Edward Wray

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For those of a similar name, see Edward Ray (disambiguation) and Ted Wray.

Edward Wray (1589 - 21 March 1658) was an English courtier and politician who sat in the House of Commons in 1625.

Early life[edit]

Wray was the third son of Sir William Wray, 1st Baronet, of Glentworth and was baptised at Louth, Lincolnshire on 9 November 1589. Early in life he became acquainted with George Villiers, Duke of Buckingham, who became a firm friend, and with whom he was a great favourite. In 1617, Villiers used his influence with James I of England to obtain for Wray the appointment of a Groom of the Bedchamber and Wray was in a fair way of becoming a great courtier.[1]

Contentious marriage[edit]

Wray was deeply attached for some time to Elizabeth Norris of Rycote, only daughter and heir of Francis Norris, 1st Earl of Berkshire. On 13 January 1621 Chamberlain wrote to his friend Carleton, "Lord Norris is to be Earl of Thame, on marrying and assuring his land to Edward Wray of the Bedchamber." Norris was made Earl of Berkshire but committed suicide two years afterwards leaving his only daughter one of the richest heiresses at Court. A formidable rival in the person of Christopher Villiers, brother of the Duke of Buckingham, appeared as a suitor for the lady's hand. Buckingham used his influence over the King to back his brother's suit and it is likely that the heiress would have been forced into the marriage, had not the lovers made a run-away match, in defiance of the King's displeasure. "The lady was very cunning and resolute, more in order to be rid of the one than from love of the other," wrote Chamberlain to Carleton on 30 March 1622. Thomas Eocke, in a letter to Carleton on the same date gave more particulars of this little romance. " The Earl of Berkshire's daughter, who was kept at the Earl of Montgomery's, got out of the house early, walked three miles on foot, and was then met and taken to Aldermary Church, where she married Mr Wray, of the Bedchamber ; they thence went to the Earl of Oxford's house in Fleet Street, he being in the plot. Lord Montgomery sent to fetch her away, but Oxford would not give her up. His commission is taken from him, and Wray is put out of the Bedchamber." Lord Oxford was on unfriendly terras with Buckingham, and seems to have borne the brunt of his displeasure. Wray was imprisoned for several months, for on 15 February 1623 John Woodford wrote Sir Francis Nethersole that " Wray is set at liberty".[1]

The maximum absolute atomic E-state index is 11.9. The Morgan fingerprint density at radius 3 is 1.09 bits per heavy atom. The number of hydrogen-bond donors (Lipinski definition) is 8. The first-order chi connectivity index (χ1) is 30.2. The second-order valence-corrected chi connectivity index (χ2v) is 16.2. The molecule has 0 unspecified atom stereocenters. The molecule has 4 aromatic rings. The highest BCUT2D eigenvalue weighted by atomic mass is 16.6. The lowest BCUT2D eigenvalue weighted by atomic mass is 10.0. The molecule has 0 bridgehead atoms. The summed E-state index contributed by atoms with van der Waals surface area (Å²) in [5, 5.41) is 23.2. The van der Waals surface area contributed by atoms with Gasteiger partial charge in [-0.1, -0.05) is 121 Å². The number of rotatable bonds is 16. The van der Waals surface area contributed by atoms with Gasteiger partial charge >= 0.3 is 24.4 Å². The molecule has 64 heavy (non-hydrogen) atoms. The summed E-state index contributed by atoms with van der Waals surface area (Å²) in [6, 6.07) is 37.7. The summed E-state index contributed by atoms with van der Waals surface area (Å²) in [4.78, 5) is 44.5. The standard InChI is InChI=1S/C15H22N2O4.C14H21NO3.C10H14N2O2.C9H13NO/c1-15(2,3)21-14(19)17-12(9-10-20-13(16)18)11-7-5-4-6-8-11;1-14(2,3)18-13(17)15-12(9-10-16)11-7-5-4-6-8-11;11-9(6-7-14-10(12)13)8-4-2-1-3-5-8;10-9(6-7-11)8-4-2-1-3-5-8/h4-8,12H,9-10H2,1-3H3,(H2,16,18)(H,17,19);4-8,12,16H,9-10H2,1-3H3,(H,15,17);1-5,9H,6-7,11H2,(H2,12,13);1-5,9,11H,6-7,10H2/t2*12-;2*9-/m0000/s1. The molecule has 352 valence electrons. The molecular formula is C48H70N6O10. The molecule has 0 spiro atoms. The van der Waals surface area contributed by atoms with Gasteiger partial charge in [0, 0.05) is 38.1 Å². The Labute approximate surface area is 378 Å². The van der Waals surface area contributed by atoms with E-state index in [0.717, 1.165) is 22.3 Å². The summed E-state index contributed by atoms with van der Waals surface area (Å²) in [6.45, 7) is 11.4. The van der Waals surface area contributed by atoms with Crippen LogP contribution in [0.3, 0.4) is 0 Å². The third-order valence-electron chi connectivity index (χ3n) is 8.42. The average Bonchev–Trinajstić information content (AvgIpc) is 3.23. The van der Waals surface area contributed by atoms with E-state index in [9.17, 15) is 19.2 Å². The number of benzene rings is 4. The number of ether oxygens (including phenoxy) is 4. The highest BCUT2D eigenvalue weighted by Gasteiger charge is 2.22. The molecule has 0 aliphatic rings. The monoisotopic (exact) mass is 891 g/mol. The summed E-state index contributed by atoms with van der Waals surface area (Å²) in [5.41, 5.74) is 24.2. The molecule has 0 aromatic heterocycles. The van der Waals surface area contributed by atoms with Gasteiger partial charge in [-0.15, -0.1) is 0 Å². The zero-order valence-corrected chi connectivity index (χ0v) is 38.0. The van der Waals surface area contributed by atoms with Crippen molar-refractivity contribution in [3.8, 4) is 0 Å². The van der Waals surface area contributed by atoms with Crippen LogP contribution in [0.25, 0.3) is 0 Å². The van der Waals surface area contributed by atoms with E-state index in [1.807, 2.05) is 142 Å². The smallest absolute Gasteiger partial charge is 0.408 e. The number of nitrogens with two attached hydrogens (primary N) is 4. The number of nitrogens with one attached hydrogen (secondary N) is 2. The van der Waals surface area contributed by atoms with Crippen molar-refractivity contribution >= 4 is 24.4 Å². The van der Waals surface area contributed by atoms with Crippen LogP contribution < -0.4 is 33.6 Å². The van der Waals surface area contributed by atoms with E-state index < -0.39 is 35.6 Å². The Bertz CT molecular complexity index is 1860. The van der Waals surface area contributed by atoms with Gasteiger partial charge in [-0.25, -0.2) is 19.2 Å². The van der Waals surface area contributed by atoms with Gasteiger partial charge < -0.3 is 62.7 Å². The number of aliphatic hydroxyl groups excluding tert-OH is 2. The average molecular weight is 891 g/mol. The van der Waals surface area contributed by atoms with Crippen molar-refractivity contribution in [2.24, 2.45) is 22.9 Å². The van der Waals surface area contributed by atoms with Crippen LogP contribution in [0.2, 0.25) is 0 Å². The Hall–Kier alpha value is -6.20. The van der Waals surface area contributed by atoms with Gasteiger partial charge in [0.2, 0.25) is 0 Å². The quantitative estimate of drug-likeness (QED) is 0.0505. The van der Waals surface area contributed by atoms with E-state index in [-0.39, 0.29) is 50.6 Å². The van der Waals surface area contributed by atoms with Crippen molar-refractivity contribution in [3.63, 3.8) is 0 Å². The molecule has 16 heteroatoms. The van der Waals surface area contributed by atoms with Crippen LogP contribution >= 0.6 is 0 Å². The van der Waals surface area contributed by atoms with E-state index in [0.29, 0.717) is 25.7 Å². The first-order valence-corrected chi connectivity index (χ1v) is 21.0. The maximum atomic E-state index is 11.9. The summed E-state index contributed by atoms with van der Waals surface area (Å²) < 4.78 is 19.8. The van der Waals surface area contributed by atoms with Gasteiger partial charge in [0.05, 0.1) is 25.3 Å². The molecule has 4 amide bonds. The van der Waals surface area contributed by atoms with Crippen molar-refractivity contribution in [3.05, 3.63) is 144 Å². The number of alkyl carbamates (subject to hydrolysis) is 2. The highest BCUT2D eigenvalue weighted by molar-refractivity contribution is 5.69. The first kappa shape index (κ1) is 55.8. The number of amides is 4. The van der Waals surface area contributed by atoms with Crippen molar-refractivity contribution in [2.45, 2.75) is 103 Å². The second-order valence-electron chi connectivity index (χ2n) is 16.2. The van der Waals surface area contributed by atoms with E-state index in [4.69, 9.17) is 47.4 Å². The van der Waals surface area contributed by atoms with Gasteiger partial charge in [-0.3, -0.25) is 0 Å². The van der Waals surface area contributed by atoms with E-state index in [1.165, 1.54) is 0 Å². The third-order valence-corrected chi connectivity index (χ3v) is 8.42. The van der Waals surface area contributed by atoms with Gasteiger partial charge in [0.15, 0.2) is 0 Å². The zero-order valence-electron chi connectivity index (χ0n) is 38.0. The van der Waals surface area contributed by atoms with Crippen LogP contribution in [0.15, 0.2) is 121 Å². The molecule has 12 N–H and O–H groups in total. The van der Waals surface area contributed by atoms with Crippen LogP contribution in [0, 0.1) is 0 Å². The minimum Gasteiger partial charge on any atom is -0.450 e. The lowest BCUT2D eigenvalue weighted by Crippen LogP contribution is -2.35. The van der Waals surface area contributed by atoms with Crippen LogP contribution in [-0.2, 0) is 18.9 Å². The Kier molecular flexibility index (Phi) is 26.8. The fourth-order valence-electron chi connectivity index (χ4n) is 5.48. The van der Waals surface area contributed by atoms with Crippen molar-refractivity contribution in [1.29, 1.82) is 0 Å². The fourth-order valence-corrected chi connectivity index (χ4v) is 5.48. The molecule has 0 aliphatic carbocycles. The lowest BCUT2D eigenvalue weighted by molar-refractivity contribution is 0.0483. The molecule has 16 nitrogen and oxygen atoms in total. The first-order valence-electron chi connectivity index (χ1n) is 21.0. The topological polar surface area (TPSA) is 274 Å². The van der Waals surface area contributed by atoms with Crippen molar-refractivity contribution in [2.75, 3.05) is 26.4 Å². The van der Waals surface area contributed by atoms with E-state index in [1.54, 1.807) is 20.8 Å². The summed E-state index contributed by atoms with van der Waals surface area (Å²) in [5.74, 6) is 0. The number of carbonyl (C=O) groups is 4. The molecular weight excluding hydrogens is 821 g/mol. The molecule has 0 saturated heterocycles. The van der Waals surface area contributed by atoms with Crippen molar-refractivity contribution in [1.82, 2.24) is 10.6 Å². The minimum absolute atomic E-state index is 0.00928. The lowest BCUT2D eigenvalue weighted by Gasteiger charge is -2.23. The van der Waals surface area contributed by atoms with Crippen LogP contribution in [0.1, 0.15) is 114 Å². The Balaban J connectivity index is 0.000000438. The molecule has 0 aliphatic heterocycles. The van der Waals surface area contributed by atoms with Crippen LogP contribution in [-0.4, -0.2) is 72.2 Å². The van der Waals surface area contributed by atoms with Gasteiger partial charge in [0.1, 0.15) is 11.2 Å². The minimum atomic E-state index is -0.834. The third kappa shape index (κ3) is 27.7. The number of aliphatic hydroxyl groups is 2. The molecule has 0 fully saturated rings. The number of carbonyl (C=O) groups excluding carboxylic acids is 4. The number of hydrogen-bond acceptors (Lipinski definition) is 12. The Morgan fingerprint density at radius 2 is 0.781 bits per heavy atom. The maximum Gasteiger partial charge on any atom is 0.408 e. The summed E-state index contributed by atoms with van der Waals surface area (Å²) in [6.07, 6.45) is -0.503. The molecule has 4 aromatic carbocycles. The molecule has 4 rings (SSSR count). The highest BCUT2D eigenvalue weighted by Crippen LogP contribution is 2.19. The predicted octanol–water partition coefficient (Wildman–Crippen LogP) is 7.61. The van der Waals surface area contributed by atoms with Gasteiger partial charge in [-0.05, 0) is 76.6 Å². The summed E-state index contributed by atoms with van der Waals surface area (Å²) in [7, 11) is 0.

The elopement was allegedly the inspiration for Orlando Gibbons Fantazies.[2]

Political career[edit]

In 1625 Wray was elected Member of Parliament for Oxfordshire. If he expected a knighthood, Secretary Conway wrote him on 30 December 1625 stating that as there were already more Knights than were necessary, the King was resolved not to make any at his Coronation.[1]

Wray lived thenceforth in retirement at Fritwell, Oxfordshire He died at the age of 68 and was buried at Witham on 29 March 1658. He was described as "A man of great charity and piety".[1]

Family[edit]

By his wife Lady Elizabeth Norris he left an only daughter Bridget who married Montagu Bertie, 2nd Earl of Lindsey.[1]

References[edit]

Parliament of England
Preceded by
Sir William Cope
Sir Henry Poole
Member of Parliament for Oxfordshire
1625
With: Sir Richard Wenman
Succeeded by
Hon. James Fiennes
Sir Thomas Wenman